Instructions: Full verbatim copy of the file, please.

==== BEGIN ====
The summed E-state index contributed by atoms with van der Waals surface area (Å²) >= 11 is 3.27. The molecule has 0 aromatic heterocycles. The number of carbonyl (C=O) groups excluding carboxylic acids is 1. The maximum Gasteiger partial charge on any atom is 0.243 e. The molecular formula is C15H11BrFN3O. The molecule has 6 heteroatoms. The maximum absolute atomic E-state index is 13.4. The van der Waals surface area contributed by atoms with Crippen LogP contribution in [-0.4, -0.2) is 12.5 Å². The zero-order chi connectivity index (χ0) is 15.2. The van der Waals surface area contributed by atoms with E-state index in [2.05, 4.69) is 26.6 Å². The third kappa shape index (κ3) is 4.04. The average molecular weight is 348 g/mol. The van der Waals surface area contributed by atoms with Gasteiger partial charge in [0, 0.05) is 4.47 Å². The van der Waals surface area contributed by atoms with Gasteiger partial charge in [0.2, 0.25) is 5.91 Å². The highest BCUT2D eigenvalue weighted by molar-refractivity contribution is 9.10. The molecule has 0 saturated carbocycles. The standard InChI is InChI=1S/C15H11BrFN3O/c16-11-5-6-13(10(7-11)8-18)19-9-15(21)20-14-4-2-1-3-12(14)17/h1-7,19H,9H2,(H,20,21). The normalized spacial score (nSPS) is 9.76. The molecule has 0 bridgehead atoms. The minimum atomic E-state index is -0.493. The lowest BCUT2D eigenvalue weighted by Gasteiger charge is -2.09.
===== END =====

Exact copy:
The summed E-state index contributed by atoms with van der Waals surface area (Å²) >= 11 is 3.27. The molecule has 0 aromatic heterocycles. The number of carbonyl (C=O) groups excluding carboxylic acids is 1. The maximum Gasteiger partial charge on any atom is 0.243 e. The molecular formula is C15H11BrFN3O. The molecule has 6 heteroatoms. The maximum absolute atomic E-state index is 13.4. The van der Waals surface area contributed by atoms with Crippen LogP contribution in [-0.4, -0.2) is 12.5 Å². The zero-order chi connectivity index (χ0) is 15.2. The van der Waals surface area contributed by atoms with E-state index in [2.05, 4.69) is 26.6 Å². The third kappa shape index (κ3) is 4.04. The average molecular weight is 348 g/mol. The van der Waals surface area contributed by atoms with Gasteiger partial charge in [0, 0.05) is 4.47 Å². The van der Waals surface area contributed by atoms with Gasteiger partial charge in [0.2, 0.25) is 5.91 Å². The highest BCUT2D eigenvalue weighted by molar-refractivity contribution is 9.10. The molecule has 0 saturated carbocycles. The standard InChI is InChI=1S/C15H11BrFN3O/c16-11-5-6-13(10(7-11)8-18)19-9-15(21)20-14-4-2-1-3-12(14)17/h1-7,19H,9H2,(H,20,21). The normalized spacial score (nSPS) is 9.76. The molecule has 0 bridgehead atoms. The minimum atomic E-state index is -0.493. The lowest BCUT2D eigenvalue weighted by Gasteiger charge is -2.09.